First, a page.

As well as providing engaging discussion and news, many subreddits do not even need to encourage activity in their comments. So many subs such as r/pics, r/art, and r/aww, are dedicated to images, allowing a user to browse threads with nice artwork and cute animals without any need to enter discussion with other users. The variety of content available on reddit is what sets it apart from Twitter, Instagram, or Facebook, as you can easily get a mix of deep discussion and switched-off picture scrolling all on your own custom feed.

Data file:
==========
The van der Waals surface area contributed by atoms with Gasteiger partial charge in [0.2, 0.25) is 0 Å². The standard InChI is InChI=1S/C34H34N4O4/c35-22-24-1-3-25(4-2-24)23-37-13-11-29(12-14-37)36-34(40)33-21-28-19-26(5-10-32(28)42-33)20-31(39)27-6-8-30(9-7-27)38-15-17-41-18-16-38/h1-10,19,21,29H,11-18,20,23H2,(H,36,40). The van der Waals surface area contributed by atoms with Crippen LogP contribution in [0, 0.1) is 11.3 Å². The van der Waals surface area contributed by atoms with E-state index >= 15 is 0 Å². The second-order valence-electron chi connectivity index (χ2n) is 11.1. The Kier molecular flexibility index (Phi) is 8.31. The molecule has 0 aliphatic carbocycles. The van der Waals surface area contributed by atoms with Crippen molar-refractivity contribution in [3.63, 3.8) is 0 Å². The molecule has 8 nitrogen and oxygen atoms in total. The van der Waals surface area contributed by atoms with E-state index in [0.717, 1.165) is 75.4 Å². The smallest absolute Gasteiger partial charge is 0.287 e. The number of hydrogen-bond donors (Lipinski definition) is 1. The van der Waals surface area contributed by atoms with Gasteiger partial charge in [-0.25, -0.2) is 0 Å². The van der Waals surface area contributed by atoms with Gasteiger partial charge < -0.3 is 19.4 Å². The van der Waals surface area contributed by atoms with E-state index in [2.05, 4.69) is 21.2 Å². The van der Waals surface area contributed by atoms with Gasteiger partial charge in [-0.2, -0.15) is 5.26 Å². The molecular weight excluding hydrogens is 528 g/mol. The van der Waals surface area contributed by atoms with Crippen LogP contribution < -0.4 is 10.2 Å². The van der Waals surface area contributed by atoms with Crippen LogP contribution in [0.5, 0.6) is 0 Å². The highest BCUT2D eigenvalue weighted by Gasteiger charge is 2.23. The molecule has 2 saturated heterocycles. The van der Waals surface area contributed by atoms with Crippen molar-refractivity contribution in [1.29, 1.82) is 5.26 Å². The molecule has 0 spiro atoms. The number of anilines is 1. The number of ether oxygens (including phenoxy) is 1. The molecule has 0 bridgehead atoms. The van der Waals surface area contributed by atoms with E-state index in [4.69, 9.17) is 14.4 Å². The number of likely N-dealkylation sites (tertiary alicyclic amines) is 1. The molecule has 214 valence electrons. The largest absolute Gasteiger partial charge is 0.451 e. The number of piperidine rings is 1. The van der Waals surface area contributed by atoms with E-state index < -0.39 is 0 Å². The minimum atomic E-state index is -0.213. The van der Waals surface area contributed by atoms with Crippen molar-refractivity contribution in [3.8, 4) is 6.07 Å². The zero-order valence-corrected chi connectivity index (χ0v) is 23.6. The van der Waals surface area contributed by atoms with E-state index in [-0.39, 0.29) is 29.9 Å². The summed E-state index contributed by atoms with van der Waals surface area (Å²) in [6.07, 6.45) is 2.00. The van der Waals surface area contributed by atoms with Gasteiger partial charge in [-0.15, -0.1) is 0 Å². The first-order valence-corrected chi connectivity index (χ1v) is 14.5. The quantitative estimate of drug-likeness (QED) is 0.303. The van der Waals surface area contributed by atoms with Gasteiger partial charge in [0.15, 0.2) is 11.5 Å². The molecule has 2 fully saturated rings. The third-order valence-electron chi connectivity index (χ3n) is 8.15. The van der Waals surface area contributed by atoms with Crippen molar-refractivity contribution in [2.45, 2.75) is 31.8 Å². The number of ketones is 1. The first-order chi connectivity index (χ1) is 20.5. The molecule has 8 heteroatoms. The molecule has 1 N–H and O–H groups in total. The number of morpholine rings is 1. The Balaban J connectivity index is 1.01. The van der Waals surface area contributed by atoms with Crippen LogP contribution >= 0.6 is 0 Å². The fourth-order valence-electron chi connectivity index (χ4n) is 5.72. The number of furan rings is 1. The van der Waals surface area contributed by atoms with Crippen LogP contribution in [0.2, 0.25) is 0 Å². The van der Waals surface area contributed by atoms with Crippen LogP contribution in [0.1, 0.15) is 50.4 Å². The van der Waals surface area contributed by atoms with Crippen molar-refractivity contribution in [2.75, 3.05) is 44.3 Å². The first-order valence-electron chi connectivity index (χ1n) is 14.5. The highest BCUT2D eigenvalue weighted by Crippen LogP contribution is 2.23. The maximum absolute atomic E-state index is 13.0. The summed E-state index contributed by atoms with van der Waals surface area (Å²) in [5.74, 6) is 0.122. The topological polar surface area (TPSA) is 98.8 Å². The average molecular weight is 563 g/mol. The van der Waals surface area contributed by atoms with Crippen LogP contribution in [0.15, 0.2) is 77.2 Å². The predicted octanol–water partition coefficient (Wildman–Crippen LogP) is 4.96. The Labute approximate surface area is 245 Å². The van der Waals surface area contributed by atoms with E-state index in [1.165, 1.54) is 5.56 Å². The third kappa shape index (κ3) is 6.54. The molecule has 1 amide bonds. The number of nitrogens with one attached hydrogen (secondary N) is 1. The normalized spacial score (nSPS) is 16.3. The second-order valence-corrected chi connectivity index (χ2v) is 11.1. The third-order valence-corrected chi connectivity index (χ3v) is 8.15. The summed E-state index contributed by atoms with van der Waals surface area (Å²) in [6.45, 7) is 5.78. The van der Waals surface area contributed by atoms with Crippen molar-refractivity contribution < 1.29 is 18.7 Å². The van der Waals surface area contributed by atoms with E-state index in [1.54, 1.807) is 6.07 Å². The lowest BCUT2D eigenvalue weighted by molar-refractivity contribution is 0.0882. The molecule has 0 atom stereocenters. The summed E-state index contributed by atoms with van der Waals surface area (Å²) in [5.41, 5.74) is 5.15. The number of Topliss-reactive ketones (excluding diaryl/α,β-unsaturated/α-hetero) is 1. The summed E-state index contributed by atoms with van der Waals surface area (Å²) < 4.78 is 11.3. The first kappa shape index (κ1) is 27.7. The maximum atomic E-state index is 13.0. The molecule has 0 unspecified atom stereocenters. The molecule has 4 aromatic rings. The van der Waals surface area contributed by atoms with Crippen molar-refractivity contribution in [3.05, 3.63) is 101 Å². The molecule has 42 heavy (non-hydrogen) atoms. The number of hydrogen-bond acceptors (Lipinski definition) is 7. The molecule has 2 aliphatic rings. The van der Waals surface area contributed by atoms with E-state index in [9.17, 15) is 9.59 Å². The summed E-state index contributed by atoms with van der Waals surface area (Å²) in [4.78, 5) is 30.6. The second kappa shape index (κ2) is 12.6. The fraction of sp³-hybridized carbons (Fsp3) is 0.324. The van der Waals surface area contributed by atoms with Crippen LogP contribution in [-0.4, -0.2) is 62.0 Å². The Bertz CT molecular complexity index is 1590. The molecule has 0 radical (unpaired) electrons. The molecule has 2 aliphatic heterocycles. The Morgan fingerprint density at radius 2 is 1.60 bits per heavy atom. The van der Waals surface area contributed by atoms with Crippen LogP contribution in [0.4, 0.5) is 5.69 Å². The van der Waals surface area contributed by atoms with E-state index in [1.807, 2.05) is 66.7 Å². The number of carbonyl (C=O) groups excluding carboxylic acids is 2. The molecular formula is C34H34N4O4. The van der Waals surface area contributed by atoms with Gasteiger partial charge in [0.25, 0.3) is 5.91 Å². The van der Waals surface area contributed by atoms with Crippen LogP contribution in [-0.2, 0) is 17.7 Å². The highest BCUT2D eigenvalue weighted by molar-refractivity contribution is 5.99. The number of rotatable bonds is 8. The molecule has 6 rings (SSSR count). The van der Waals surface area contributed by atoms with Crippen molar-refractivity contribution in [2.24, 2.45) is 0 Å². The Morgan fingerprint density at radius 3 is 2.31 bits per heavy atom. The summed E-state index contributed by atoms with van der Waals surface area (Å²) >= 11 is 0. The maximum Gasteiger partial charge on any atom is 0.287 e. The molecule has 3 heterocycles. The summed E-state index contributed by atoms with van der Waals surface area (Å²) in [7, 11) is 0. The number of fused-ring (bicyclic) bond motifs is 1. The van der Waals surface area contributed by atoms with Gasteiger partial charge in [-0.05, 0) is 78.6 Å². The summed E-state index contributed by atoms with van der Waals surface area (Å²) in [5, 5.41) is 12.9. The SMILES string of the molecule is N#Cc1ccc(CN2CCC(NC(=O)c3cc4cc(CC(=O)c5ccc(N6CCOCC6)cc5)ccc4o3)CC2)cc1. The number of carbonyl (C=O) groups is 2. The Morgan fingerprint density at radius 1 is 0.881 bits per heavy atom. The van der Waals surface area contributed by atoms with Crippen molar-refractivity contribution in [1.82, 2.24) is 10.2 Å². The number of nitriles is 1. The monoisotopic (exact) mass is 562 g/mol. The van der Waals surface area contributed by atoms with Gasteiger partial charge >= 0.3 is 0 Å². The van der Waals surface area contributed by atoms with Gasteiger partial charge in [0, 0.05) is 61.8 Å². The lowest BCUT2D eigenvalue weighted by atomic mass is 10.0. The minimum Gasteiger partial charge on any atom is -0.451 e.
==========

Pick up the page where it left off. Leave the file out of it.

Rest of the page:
It’s clear that reddit still has a way to go if it wants to be seen in the same vein as Twitter or Facebook. I can say from personal experience that the platform has a lot of advantages, and the ability to make my own feed with subreddits I have interest in allows me to circumvent much of the controversy reddit seems to be known for. I use reddit for discussion, news, and discovery, and the user-generated threads provide a wealth of up-to-date sources and information that are far better than sifting through the tabloids or waiting on a specific news outlet. I urge anyone who has been reluctant to explore reddit to give it a go – find the subreddits that appeal to your interests, get involved in discussion, and discover the real community the platform offers. Reddit is a massive platform that caters to anyone’s interests, and with the hateful subreddits progressively sinking into obscurity, now could be the best time to try it out and be a positive addition to the community.